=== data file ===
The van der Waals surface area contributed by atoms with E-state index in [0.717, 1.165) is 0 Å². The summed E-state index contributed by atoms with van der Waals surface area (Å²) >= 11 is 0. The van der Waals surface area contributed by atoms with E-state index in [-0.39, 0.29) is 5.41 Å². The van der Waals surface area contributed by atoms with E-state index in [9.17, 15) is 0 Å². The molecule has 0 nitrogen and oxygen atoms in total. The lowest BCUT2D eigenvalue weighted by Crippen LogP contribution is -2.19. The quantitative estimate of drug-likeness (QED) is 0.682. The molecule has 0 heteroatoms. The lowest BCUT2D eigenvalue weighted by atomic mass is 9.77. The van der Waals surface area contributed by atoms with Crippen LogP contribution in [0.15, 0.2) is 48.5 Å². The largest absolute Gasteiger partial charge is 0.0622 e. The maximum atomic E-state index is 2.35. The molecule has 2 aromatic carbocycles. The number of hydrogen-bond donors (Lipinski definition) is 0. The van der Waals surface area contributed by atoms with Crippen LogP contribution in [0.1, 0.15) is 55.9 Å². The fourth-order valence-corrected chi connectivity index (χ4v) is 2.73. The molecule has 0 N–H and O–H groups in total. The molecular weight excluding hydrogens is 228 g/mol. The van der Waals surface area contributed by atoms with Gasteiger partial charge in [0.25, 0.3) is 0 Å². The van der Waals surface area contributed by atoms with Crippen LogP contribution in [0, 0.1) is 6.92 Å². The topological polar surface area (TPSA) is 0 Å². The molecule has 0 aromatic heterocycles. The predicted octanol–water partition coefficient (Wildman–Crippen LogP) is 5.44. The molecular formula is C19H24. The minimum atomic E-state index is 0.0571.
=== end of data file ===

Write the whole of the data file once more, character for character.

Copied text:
The van der Waals surface area contributed by atoms with E-state index in [0.717, 1.165) is 0 Å². The summed E-state index contributed by atoms with van der Waals surface area (Å²) >= 11 is 0. The van der Waals surface area contributed by atoms with E-state index in [-0.39, 0.29) is 5.41 Å². The van der Waals surface area contributed by atoms with E-state index in [9.17, 15) is 0 Å². The molecule has 0 nitrogen and oxygen atoms in total. The lowest BCUT2D eigenvalue weighted by Crippen LogP contribution is -2.19. The quantitative estimate of drug-likeness (QED) is 0.682. The molecule has 0 heteroatoms. The lowest BCUT2D eigenvalue weighted by atomic mass is 9.77. The van der Waals surface area contributed by atoms with Crippen LogP contribution in [0.15, 0.2) is 48.5 Å². The largest absolute Gasteiger partial charge is 0.0622 e. The maximum atomic E-state index is 2.35. The molecule has 2 aromatic carbocycles. The number of hydrogen-bond donors (Lipinski definition) is 0. The van der Waals surface area contributed by atoms with Crippen LogP contribution in [0.1, 0.15) is 55.9 Å². The fourth-order valence-corrected chi connectivity index (χ4v) is 2.73. The molecule has 0 N–H and O–H groups in total. The molecular weight excluding hydrogens is 228 g/mol. The van der Waals surface area contributed by atoms with Gasteiger partial charge in [0.25, 0.3) is 0 Å². The van der Waals surface area contributed by atoms with Crippen LogP contribution in [0, 0.1) is 6.92 Å². The topological polar surface area (TPSA) is 0 Å². The molecule has 0 aromatic heterocycles. The predicted octanol–water partition coefficient (Wildman–Crippen LogP) is 5.44. The molecular formula is C19H24. The minimum atomic E-state index is 0.0571.